Title: Using UTF-8 as the default source encoding
Author: Martin von Löwis <email@example.com>
Type: Standards Track
This PEP proposes to change the default source encoding from ASCII to
UTF-8. Support for alternative source encodings [#pep263]_ continues to
exist; an explicit encoding declaration takes precedence over the
A Bit of History
In Python 1, the source encoding was unspecified, except that the
source encoding had to be a superset of the system's basic execution
character set (i.e. an ASCII superset, on most systems). The source
encoding was only relevant for the lexis itself (bytes representing
letters for keywords, identifiers, punctuation, line breaks, etc).
The contents of a string literal was copied literally from the file
In Python 2.0, the source encoding changed to Latin-1 as a side effect
of introducing Unicode. For Unicode string literals, the characters
were still copied literally from the source file, but widened on a
character-by-character basis. As Unicode gives a fixed interpretation
to code points, this algorithm effectively fixed a source encoding, at
least for files containing non-ASCII characters in Unicode literals.
PEP 263 identified the problem that you can use only those Unicode
characters in a Unicode literal which are also in Latin-1, and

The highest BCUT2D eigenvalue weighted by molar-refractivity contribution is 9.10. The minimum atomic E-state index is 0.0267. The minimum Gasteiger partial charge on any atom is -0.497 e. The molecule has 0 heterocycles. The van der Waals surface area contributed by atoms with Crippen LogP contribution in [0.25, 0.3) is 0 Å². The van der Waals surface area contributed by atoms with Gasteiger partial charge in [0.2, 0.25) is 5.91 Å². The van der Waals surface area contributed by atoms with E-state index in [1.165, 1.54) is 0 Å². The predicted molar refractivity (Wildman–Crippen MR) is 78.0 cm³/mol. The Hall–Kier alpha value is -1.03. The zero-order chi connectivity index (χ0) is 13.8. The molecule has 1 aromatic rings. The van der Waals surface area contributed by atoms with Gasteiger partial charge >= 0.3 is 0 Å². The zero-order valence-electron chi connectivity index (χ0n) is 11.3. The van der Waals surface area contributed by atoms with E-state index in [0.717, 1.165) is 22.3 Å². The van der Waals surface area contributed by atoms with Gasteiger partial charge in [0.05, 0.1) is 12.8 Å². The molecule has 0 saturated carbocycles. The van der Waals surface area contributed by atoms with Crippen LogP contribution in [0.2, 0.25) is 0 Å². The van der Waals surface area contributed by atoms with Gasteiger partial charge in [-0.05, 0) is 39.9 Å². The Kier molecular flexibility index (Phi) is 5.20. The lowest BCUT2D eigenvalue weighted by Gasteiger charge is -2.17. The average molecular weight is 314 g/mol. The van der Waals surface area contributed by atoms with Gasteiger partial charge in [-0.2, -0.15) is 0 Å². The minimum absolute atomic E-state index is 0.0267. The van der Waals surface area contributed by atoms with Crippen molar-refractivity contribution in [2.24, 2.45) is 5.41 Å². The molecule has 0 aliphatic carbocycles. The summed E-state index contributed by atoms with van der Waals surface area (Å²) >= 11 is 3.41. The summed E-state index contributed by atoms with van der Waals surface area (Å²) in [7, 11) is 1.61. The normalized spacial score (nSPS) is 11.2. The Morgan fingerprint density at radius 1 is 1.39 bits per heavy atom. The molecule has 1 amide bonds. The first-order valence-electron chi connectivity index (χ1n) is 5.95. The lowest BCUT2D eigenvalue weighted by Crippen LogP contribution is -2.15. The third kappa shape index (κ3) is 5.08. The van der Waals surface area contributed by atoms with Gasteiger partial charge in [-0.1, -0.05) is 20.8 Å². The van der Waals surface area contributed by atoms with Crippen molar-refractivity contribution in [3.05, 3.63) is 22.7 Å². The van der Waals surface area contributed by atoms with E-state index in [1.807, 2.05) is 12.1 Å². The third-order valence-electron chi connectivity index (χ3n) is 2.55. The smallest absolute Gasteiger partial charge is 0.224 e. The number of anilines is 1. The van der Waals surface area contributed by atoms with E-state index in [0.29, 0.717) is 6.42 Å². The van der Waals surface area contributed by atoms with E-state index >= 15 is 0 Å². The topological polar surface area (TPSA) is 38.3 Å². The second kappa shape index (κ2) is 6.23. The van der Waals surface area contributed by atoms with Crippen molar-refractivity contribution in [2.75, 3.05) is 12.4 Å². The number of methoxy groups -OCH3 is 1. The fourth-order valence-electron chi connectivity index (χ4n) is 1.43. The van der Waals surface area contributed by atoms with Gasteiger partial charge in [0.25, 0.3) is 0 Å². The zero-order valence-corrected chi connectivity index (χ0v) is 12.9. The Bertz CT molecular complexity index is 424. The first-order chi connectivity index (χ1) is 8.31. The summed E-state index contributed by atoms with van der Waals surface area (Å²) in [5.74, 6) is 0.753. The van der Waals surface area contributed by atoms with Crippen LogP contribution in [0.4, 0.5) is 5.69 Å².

introduced a syntax for declaring the source encoding. If no source
encoding was given, the default should be ASCII. For compatibility
with Python 2.0 and 2.1, files were interpreted as Latin-1 for a
transitional period. This transition ended with Python 2.5, which
gives an error if non-ASCII characters are encountered and no source
encoding is declared.
With PEP 263, using arbitrary non-ASCII characters in a Python file is
possible, but tedious. One has to explicitly add an encoding
declaration. Even though some editors (like IDLE and Emacs) support
the declarations of PEP 263, many editors still do not (and never
will); users have to explicitly adjust the encoding which the editor
assumes on a file-by-file basis.
When the default encoding is changed to UTF-8, adding non-ASCII text
to Python files becomes easier and more portable: On some systems,
editors will automatically choose UTF-8 when saving text (e.g. on Unix
systems where the locale uses UTF-8). On other systems, editors will
guess the encoding when reading the file, and UTF-8 is easy to
guess. Yet other editors support associating a default encoding with a
file extension, allowing users to associate .py with UTF-8.
For Python 2, an important reason for using non-UTF-8 encodings was
that byte string literals would be in the source encoding at run-time,
allowing then to output them to a file or render them to the user
as-is. With Python 3, all strings will be Unicode strings, so the
original encoding of the source will have no impact at run-time.
The parser needs to be changed to accept bytes > 127 if no source
encoding is specified; instead of giving an error, it needs to check
that the bytes are well-formed UTF-8 (decoding is not necessary,
as the parser converts all source code to UTF-8, anyway).
IDLE needs to be changed to use UTF-8 as the default encoding.
This document has been placed in the public domain.